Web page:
Pope Francis has announced new measures to reduce internal spending at The Vatican, as the nation state predicts huge losses this year.
The impact of the pandemic on the Vatican has been particularly significant as it is expensive to run, with huge maintenance costs and pricey papal activities. In an attempt to streamline costs, all expenditure must now be approved by a new central ordering system.
The Vatican museums, which include the Sistine Chapel, usually attract seven million visitors a year and cost around 20 euros to enter. While the chapel, famous for its Michaelangelo-painted roof, reopened in June, it has only welcomed a tiny proportion of the tourists it would normally would, due to lack of international tourists and social distancing measures.
The clouds have been gathering for a while. Back in May, Father Juan Antonio Guerrero, the head of the Vatican’s Secretariat for the Economy, told the official Vatican News website “We definitely have difficult years ahead of us.”
The situation in Sweden.
Sweden's Covid-19 case rate has dropped below both Norway and Denmark in a boost for its 'no-lockdown' approach.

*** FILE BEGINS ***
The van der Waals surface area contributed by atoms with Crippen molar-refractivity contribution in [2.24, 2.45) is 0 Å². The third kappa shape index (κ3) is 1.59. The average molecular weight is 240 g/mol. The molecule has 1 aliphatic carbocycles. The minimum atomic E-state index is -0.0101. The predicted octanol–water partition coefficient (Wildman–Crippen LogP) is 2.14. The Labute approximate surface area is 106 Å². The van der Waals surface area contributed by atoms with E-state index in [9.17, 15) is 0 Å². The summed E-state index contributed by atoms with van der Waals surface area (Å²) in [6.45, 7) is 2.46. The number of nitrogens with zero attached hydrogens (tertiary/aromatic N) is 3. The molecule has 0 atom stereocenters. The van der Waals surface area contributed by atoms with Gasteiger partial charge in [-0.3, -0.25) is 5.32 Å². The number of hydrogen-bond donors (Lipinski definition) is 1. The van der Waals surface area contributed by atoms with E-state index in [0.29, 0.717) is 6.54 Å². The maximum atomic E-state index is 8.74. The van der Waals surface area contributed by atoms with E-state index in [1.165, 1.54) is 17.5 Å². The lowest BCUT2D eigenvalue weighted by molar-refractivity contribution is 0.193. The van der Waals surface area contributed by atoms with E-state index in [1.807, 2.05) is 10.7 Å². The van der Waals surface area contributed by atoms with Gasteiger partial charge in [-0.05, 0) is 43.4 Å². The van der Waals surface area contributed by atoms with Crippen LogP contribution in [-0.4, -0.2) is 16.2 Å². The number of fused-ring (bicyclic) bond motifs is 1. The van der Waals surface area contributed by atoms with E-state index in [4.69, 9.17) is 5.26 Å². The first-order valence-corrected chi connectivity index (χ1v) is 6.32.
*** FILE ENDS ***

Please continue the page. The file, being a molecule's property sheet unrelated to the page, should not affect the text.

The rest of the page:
Which begs the question: Is the country's coronavirus strategy finally silencing the doubters? Richard Orange reckons so.
Here's how Sweden's graph is looking:
Let's compare that with Spain, which had the most draconian lockdown in Europe:
Which country do you think had the best strategy? Let us know in the comments box.
Sick of WFH but office still shut? Try the home-working hotel
Could a 'working mini-break' at a member's club offer respite for tired employees? Helen Chandler-Wilde charged up her laptop to find out...
Coronavirus means I haven’t been on a foreign holiday in 12 months, so I book two days of work and play at Birch – a new “lifestyle membership community” just north of London in Cheshunt, Hertfordshire.
It’s difficult to explain what it is in a few words: there are bedrooms, but it’s not a hotel; there is work space, but it’s not an office; there are yoga and spinning classes, but it’s not a gym. There are also the beginnings of a full working farm, but more on that later.